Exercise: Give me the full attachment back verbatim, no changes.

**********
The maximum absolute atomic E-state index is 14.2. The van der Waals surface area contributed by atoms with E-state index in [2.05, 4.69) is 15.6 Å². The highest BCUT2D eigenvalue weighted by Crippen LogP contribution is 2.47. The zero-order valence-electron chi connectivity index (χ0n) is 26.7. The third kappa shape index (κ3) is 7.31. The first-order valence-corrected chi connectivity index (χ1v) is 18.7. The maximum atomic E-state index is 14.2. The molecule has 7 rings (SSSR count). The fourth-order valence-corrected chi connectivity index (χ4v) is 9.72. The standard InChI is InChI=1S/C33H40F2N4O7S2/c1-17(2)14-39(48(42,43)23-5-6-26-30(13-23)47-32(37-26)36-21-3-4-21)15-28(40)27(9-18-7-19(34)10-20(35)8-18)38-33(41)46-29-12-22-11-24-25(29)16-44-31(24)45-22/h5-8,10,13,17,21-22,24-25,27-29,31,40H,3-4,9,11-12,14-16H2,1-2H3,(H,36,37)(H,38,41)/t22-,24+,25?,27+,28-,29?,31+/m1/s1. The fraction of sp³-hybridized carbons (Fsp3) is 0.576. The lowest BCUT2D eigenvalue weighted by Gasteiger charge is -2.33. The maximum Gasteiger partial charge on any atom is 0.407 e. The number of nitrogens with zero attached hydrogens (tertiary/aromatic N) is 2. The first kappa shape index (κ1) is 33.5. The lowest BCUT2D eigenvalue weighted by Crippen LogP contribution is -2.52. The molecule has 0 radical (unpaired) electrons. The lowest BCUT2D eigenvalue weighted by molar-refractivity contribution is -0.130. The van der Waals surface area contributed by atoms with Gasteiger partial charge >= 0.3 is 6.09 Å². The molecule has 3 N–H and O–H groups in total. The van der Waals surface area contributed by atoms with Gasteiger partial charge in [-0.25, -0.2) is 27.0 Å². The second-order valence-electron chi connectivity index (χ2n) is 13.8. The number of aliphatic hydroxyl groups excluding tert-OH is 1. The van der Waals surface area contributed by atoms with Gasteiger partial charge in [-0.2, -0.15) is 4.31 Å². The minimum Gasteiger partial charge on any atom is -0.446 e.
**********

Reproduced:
The maximum absolute atomic E-state index is 14.2. The van der Waals surface area contributed by atoms with E-state index in [2.05, 4.69) is 15.6 Å². The highest BCUT2D eigenvalue weighted by Crippen LogP contribution is 2.47. The zero-order valence-electron chi connectivity index (χ0n) is 26.7. The third kappa shape index (κ3) is 7.31. The first-order valence-corrected chi connectivity index (χ1v) is 18.7. The maximum atomic E-state index is 14.2. The molecule has 7 rings (SSSR count). The fourth-order valence-corrected chi connectivity index (χ4v) is 9.72. The standard InChI is InChI=1S/C33H40F2N4O7S2/c1-17(2)14-39(48(42,43)23-5-6-26-30(13-23)47-32(37-26)36-21-3-4-21)15-28(40)27(9-18-7-19(34)10-20(35)8-18)38-33(41)46-29-12-22-11-24-25(29)16-44-31(24)45-22/h5-8,10,13,17,21-22,24-25,27-29,31,40H,3-4,9,11-12,14-16H2,1-2H3,(H,36,37)(H,38,41)/t22-,24+,25?,27+,28-,29?,31+/m1/s1. The fraction of sp³-hybridized carbons (Fsp3) is 0.576. The lowest BCUT2D eigenvalue weighted by Gasteiger charge is -2.33. The maximum Gasteiger partial charge on any atom is 0.407 e. The number of nitrogens with zero attached hydrogens (tertiary/aromatic N) is 2. The first kappa shape index (κ1) is 33.5. The lowest BCUT2D eigenvalue weighted by Crippen LogP contribution is -2.52. The molecule has 0 radical (unpaired) electrons. The lowest BCUT2D eigenvalue weighted by molar-refractivity contribution is -0.130. The van der Waals surface area contributed by atoms with Gasteiger partial charge >= 0.3 is 6.09 Å². The molecule has 3 N–H and O–H groups in total. The van der Waals surface area contributed by atoms with Gasteiger partial charge in [-0.25, -0.2) is 27.0 Å². The second-order valence-electron chi connectivity index (χ2n) is 13.8. The number of aliphatic hydroxyl groups excluding tert-OH is 1. The van der Waals surface area contributed by atoms with Gasteiger partial charge in [-0.2, -0.15) is 4.31 Å². The minimum Gasteiger partial charge on any atom is -0.446 e.